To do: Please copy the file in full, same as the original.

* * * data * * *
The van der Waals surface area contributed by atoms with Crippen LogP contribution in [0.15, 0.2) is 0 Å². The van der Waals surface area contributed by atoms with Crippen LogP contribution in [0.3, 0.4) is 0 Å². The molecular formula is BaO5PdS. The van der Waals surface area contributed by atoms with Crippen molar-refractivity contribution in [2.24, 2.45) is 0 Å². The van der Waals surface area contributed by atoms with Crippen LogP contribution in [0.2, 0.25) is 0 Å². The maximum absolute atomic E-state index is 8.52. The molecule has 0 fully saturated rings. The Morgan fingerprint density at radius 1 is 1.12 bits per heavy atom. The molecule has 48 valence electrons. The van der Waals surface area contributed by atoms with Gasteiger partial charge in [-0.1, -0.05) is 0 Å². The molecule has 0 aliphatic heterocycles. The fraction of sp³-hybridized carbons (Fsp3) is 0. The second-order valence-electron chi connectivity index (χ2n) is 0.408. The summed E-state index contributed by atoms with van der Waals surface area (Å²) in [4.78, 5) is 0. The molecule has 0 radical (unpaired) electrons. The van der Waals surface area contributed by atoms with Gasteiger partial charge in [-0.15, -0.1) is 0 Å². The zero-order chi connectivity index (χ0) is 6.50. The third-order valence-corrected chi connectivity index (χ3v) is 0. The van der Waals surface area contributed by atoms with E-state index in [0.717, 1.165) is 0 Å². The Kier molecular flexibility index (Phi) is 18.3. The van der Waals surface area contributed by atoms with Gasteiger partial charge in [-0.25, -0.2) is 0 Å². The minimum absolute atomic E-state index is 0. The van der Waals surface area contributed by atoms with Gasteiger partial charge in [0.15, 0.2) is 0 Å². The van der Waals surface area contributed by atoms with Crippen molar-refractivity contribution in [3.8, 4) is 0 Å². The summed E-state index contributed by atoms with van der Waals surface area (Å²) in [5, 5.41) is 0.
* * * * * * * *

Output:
The van der Waals surface area contributed by atoms with Crippen LogP contribution in [0.15, 0.2) is 0 Å². The van der Waals surface area contributed by atoms with Crippen LogP contribution in [0.3, 0.4) is 0 Å². The molecular formula is BaO5PdS. The van der Waals surface area contributed by atoms with Crippen molar-refractivity contribution in [2.24, 2.45) is 0 Å². The van der Waals surface area contributed by atoms with Crippen LogP contribution in [0.2, 0.25) is 0 Å². The maximum absolute atomic E-state index is 8.52. The molecule has 0 fully saturated rings. The Morgan fingerprint density at radius 1 is 1.12 bits per heavy atom. The molecule has 48 valence electrons. The van der Waals surface area contributed by atoms with Gasteiger partial charge in [-0.1, -0.05) is 0 Å². The molecule has 0 aliphatic heterocycles. The fraction of sp³-hybridized carbons (Fsp3) is 0. The second-order valence-electron chi connectivity index (χ2n) is 0.408. The summed E-state index contributed by atoms with van der Waals surface area (Å²) in [4.78, 5) is 0. The molecule has 0 radical (unpaired) electrons. The van der Waals surface area contributed by atoms with Gasteiger partial charge in [-0.15, -0.1) is 0 Å². The zero-order chi connectivity index (χ0) is 6.50. The third-order valence-corrected chi connectivity index (χ3v) is 0. The van der Waals surface area contributed by atoms with E-state index in [0.717, 1.165) is 0 Å². The Kier molecular flexibility index (Phi) is 18.3. The van der Waals surface area contributed by atoms with Gasteiger partial charge in [-0.25, -0.2) is 0 Å². The minimum absolute atomic E-state index is 0. The van der Waals surface area contributed by atoms with Gasteiger partial charge in [0.15, 0.2) is 0 Å². The van der Waals surface area contributed by atoms with Crippen molar-refractivity contribution in [3.8, 4) is 0 Å². The summed E-state index contributed by atoms with van der Waals surface area (Å²) in [5, 5.41) is 0.